“I’ve argued that the entire point of taking this and the DC case to trial is to inflict as much damage on the Mueller investigation as possible, to make two futile attempts to suppress evidence seized in his condo (including those 8 iPods I obsess about), and to learn and share as much information about the larger investigation.”

    I think this needs an “as possible” at the end.

  16. Trip says:

    @Marcy, you linked to this on twitter:

    Mulvaney Looks to Weaken Oversight of Military Lending

    The crux of the article is about abuse, unfair interest rates and whatnot, but I have to wonder if it has anything to do with the Manafort loan from Calk. After articles surfaced about the Kremlin funneling money into the NRA, the treasury Dept changed rules to hide dark money:

    Now we have the Manafort trial and the large loan from Calk’s bank, which primarily served military members (ostensibly in exchange for a gov’t position/quid pro quo).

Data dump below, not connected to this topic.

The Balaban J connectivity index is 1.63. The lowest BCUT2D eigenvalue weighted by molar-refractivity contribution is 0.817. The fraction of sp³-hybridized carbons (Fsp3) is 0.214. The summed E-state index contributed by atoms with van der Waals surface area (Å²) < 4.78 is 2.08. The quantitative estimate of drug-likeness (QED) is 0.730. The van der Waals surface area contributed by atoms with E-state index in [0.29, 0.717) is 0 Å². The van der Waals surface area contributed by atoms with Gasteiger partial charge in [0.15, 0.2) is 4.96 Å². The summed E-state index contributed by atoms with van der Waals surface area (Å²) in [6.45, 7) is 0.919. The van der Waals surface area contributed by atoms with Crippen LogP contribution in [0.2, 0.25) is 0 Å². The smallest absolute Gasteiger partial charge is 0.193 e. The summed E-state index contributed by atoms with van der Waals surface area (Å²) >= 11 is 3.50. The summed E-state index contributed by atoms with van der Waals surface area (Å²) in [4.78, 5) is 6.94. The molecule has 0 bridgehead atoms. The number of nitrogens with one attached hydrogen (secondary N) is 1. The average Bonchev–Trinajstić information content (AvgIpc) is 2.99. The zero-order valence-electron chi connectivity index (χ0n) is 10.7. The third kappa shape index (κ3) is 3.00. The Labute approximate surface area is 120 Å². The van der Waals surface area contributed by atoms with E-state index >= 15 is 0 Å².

Chicago banker who loaned Paul Manafort millions summoned to talk to Manhattan D.A.
    Calk’s bank, with $342 million in assets, focuses on loans for military members, veterans and first-time home buyers, according to its website.

    I have a difficult time believing in coincidences with this administration. They seem to alter policy to cover their asses once bad deeds are revealed publicly.


    • Bardi says:

       They seem to alter policy to cover their asses once bad deeds are revealed publicly.

      There is no “seem” about it.

  17. Trip says:

    Omarosa is the PERFECT, most fitting horrible person to write a book on Trump. I can’t stand the woman, but let’s face it, she is famous for the same reasons as Trump. And if she smears him and the spawn with some lies, how apropos is that, based on what Trump does to others?